Fourth Citizen Caesar's better parts Shall be crown'd in Brutus. And when you died, you would mention the handkerchief or the hair in your will, bequeathing it to your heirs like a rich legacy. Elect me as your leader, and there is no question that I will stay true to Rome and do everything in my own power to live up to my promise to lead as a representative of the people. Yet Brutus says he was ambitious; And, sure, he is an honourable man. Go on, And see whether Brutus be alive or dead; And bring us word unto Octavius' tent How every thing is chanced. Cassius, go you into the other street, And part the numbers. He brought many captives home to Rome whose ransoms brought wealth to the city.
Antony, then, has to condemn those who killed Caesar without seeming to do so. But as he was ambitious, I slew him. As Caesar loved me, I weep for him; as he was fortunate, I rejoice at it; as he was valiant, I honour him: but, as he was ambitious, I slew him. Through close examination of this text, the use of persuasion and manipulation in obtaining and maintaining power will be explored. When you do find him, or alive or dead, He will be found like Brutus, like himself. But here's a parchment with the seal of Caesar; I found it in his closet, 'tis his will: Let but the commons hear this testament-- Which, pardon me, I do not mean to read-- And they would go and kiss dead Caesar's wounds And dip their napkins in his sacred blood, Yea, beg a hair of him for memory, And, dying, mention it within their wills, Bequeathing it as a rich legacy Unto their issue.
Antony tries to establish a link, to appear trustworthy. He and Lepidus are at Caesar's house. Then he personifies the judgement and calls it with much emphasis. I shall remember: When Caesar says 'do this,' it is perform'd. Furthermore, Antony is familiar with the crowd, and he knows how to get into their heads.
Fortune is merry, And in this mood will give us any thing. So let it be with Caesar. Have patience, gentle friends, I must not read it; It is not meet you know how Caesar loved you. Yet, stay awhile; Thou shalt not back till I have borne this corse Into the market-place: there shall I try In my oration, how the people take The cruel issue of these bloody men; According to the which, thou shalt discourse To young Octavius of the state of things. Indeed, Antony combines rational and emotional speech, diction and action. Yet Brutus says he was ambitious; And, sure, he is an honourable man. His suggestive speech allows him to keep his life while still getting his message to his audience.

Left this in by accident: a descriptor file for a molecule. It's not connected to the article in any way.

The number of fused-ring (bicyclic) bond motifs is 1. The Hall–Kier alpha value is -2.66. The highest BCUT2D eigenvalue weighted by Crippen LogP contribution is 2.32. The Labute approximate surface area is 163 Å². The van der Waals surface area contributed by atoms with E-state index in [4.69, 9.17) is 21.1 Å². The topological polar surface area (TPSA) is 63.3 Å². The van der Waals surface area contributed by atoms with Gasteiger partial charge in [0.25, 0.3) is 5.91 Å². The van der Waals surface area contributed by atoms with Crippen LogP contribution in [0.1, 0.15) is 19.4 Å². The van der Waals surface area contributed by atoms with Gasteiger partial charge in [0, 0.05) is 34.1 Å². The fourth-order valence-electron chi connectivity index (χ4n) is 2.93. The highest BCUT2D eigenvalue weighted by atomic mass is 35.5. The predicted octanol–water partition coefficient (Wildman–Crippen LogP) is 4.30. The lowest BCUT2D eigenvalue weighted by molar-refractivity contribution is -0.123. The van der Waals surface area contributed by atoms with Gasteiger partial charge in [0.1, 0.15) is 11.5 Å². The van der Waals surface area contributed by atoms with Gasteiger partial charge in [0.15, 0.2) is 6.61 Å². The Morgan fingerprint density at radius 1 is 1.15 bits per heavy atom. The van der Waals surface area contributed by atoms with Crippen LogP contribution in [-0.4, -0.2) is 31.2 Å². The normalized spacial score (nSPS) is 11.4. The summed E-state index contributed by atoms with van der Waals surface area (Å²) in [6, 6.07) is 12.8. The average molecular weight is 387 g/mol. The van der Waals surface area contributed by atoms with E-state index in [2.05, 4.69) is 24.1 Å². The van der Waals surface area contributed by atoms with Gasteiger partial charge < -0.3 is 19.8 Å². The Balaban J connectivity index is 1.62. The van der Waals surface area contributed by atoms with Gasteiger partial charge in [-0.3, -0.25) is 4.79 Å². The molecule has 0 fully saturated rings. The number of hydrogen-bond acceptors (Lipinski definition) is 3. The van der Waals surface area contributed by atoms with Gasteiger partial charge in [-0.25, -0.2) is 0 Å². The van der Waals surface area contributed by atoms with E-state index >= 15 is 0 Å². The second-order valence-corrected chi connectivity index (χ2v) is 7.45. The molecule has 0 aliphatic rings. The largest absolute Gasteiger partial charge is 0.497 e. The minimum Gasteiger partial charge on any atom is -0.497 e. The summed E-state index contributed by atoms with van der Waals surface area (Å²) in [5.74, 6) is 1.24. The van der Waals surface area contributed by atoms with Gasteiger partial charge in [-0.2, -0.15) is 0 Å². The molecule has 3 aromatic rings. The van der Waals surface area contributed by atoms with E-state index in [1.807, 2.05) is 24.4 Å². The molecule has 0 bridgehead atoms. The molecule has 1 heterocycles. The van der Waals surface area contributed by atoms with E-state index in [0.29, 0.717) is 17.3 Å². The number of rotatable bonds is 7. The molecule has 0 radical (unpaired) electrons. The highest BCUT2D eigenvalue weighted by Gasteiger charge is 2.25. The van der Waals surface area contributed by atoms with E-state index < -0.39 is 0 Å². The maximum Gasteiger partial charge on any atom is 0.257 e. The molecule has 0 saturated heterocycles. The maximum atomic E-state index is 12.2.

As he was fortunate, I rejoice at it. His elegiac tone aims to touch his audience. In fact, this speech is very beautiful and substantial from a stylistic point of view, but it also reveals an impressive political strategy and a remarkable talent for communication, which were veracious according to history. When the roman empire was the most powerful in the world and a man named Julius Caesar was the roman statesman and general who ruled it. In Julius Caesar, both Julius Caesar and Brutus can be seen as tragic heroes. And now, Octavius, Listen great things:—Brutus and Cassius Are levying powers: we must straight make head: Therefore let our alliance be combined, Our best friends made, our means stretch'd And let us presently go sit in council, How covert matters may be best disclosed, And open perils surest answered. Will you be prick'd in number of our friends; Or shall we on, and not depend on you? In the play Julius Caesar there are two main characters, Brutus and Mark Anthony.
It is safe to say that Antony makes the most of his opportunity. They that have done this deed are honourable: What private griefs they have, alas, I know not, That made them do it: they are wise and honourable, And will, no doubt, with reasons answer you. Being the last to speak, the crowd listen to him Mark Anthony is a very honourable soldier who is loyal to anyone in power. It is pretty amazing that one person could conquer so much in a single lifetime. Next, Antony would also use logos in his speech to grant facts and reasoning. I come not, friends, to steal away your hearts.
This would make the crowd like Brutus more, and would be the first part of swaying them onto his side. Then what reason holds you back from mourning him now? Brutus agrees to allow Mark Antony speak. While Antony and Brutus are both friends of Caesar, other character traits including courage, loyalty, and sincerity set them apart from each other. Some would go as far as to say that all human behaviour is propelled by the want of power. The speech could serve as a thematic synopsis to Julius Caesar. If it were so, it was a grievous fault, And grievously hath Caesar answered it.
At the beginning of the play Antony is harmless and extremely loyal to Julius Caesar. Fourth Citizen 'Twere best he speak no harm of Brutus here. You all did see that on the Lupercal I thrice presented him a kingly crown, Which he did thrice refuse: was this ambition? If there be any in this assembly, any dear friend of Caesar's, to him I say, that Brutus' love to Caesar was no less than his. Antony, that revels long o' nights, Is notwithstanding up. Who is here so rude that would not be a Roman? It is their hope that this will lend their cause more popular support, since Antony was Caesar's friend. After repetition, the word honorable loses it's significance and become more of a joke.
Third Citizen Let him be Caesar. With the use of those three things, Antony got the crowd on his side and against the conspirators. Antony, The posture of your blows are yet unknown; But for your words, they rob the Hybla bees, And leave them honeyless. Brutus ignorantly explains to the citizens that is necessary to kill their current leader so that Rome could remain free, with no king. In the play, The Tragedy of Julius Caesar, by William Shakespeare, a group of men conspire to assassinate Julius Caesar.